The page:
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Carnival


Rio's Not The Only Place With A Carnival That You'll Remember Forever


Around the world, most modern-day Carnivals find their roots in ancient Roman or Greek festivals or from Christian religious traditions. The Christian period of Lent, commemorating the Gospel stories of Jesus spending 40 days and 40 nights in the wilderness, meant that people would not consume rich foods full of fats, sugars or dairy and would refrain from eating meat.

That meant, to mark this so-called period of 'turning' that all the rich food and drink had to be disposed of before Lent which resulted in a huge party as the whole community ate the stores of food. This is thought to be the origin of Carnival.

Carnival in Rome circa 1650 - Johannes Ligelbach

Early Caribbean Carnival Celebrations

From The Curaçao Tourist Board:

At first, the wealthy plantation owners, traders and business people of the Caribbean region held fancy balls after the example of the high society in their motherlands. They would dress up stately, wear wigs and put on masks.

The slaves and their descendants would hold their own little carnivals in their backyards using their own rituals, costumes and folklore. At times they would imitate their master’s behavior at masked balls.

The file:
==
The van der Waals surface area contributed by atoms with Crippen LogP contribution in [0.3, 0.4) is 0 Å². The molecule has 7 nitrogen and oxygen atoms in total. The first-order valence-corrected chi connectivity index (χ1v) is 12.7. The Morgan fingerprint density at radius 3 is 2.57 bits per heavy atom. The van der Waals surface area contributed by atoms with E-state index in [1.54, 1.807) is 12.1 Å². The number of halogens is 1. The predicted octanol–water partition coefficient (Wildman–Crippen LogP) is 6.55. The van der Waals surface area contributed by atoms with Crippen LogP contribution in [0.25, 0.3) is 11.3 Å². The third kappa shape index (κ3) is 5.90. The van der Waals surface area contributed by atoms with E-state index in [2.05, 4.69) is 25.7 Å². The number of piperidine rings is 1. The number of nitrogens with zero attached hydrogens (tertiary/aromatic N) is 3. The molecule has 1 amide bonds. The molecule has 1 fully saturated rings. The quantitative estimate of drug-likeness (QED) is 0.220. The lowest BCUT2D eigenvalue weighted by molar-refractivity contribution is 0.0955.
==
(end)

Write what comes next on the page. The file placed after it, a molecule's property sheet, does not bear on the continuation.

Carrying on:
As they obtained more freedom of self expression, the working class took their celebration to the streets.

Over the passing years, their form of celebrating Carnival became more elaborate and, soon, more popular than the balls held in closed societies, such as the street festival pictured below in Trinidad.

Early Curacao Carnival Celebrations

In Curaçao, Dutch Antilles, there was a very unique development of Carnival because the Dutch colonists had their characteristic way of celebrating , the immigrants from Asiatic lands had theirs, the Creole middle class in the city held private balls within their social societies, and the people from the Eastern Caribbean islands, who had immigrated to the island to work in the oil refinery, brought with them their form of Carnival parties and street parades in their residential areas, similar to the model back home.

Curaçao Carnival

After the mid 20th century all these influences started to merge together and melt down into one huge national cultural expression on the island that features people from almost fifty different nationalities.

With the insertion of Tumba (the island’s typical music form) as the official music to be promoted and played and the media coverage of almost every important event, Carnival without a doubt has become the biggest and most important cultural manifestation on Curaçao.

Curaçao Carnival is a celebration in a class of its own. It more or less takes full possession of the whole community through competitions (Tumba music and Calypso festivals), beauty pageants, private and public parties and street parades during the first weeks of the year climaxing on the weekend and Tuesday preceding the Ash Wednesday (the first day of Lent).

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